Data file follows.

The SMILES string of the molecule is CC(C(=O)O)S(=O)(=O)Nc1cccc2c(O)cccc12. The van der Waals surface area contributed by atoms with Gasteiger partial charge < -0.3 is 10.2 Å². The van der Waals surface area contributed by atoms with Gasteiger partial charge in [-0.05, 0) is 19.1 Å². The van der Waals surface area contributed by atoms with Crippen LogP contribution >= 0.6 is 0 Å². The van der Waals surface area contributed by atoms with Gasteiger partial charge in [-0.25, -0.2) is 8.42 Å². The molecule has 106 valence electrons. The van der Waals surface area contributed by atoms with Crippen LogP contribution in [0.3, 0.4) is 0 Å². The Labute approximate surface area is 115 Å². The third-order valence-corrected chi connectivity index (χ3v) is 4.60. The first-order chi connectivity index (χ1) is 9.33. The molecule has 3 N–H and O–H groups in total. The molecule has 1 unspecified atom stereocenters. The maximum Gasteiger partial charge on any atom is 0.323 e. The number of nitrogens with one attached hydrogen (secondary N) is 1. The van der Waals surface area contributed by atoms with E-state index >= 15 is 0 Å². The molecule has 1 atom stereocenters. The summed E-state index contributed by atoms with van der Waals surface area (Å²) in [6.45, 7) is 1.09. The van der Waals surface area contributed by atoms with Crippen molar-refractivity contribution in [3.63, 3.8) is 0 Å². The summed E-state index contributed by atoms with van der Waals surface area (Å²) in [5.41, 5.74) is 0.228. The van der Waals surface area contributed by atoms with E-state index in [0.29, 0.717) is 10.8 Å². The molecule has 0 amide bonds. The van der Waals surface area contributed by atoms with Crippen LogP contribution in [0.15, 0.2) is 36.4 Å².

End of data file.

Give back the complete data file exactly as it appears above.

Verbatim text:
The SMILES string of the molecule is CC(C(=O)O)S(=O)(=O)Nc1cccc2c(O)cccc12. The van der Waals surface area contributed by atoms with Gasteiger partial charge < -0.3 is 10.2 Å². The van der Waals surface area contributed by atoms with Gasteiger partial charge in [-0.05, 0) is 19.1 Å². The van der Waals surface area contributed by atoms with Crippen LogP contribution >= 0.6 is 0 Å². The van der Waals surface area contributed by atoms with Gasteiger partial charge in [-0.25, -0.2) is 8.42 Å². The molecule has 106 valence electrons. The van der Waals surface area contributed by atoms with Crippen LogP contribution in [0.3, 0.4) is 0 Å². The Labute approximate surface area is 115 Å². The third-order valence-corrected chi connectivity index (χ3v) is 4.60. The first-order chi connectivity index (χ1) is 9.33. The molecule has 3 N–H and O–H groups in total. The molecule has 1 unspecified atom stereocenters. The maximum Gasteiger partial charge on any atom is 0.323 e. The number of nitrogens with one attached hydrogen (secondary N) is 1. The van der Waals surface area contributed by atoms with E-state index >= 15 is 0 Å². The molecule has 1 atom stereocenters. The summed E-state index contributed by atoms with van der Waals surface area (Å²) in [6.45, 7) is 1.09. The van der Waals surface area contributed by atoms with Crippen molar-refractivity contribution in [3.63, 3.8) is 0 Å². The summed E-state index contributed by atoms with van der Waals surface area (Å²) in [5.41, 5.74) is 0.228. The van der Waals surface area contributed by atoms with E-state index in [0.29, 0.717) is 10.8 Å². The molecule has 0 amide bonds. The van der Waals surface area contributed by atoms with Crippen LogP contribution in [0.15, 0.2) is 36.4 Å².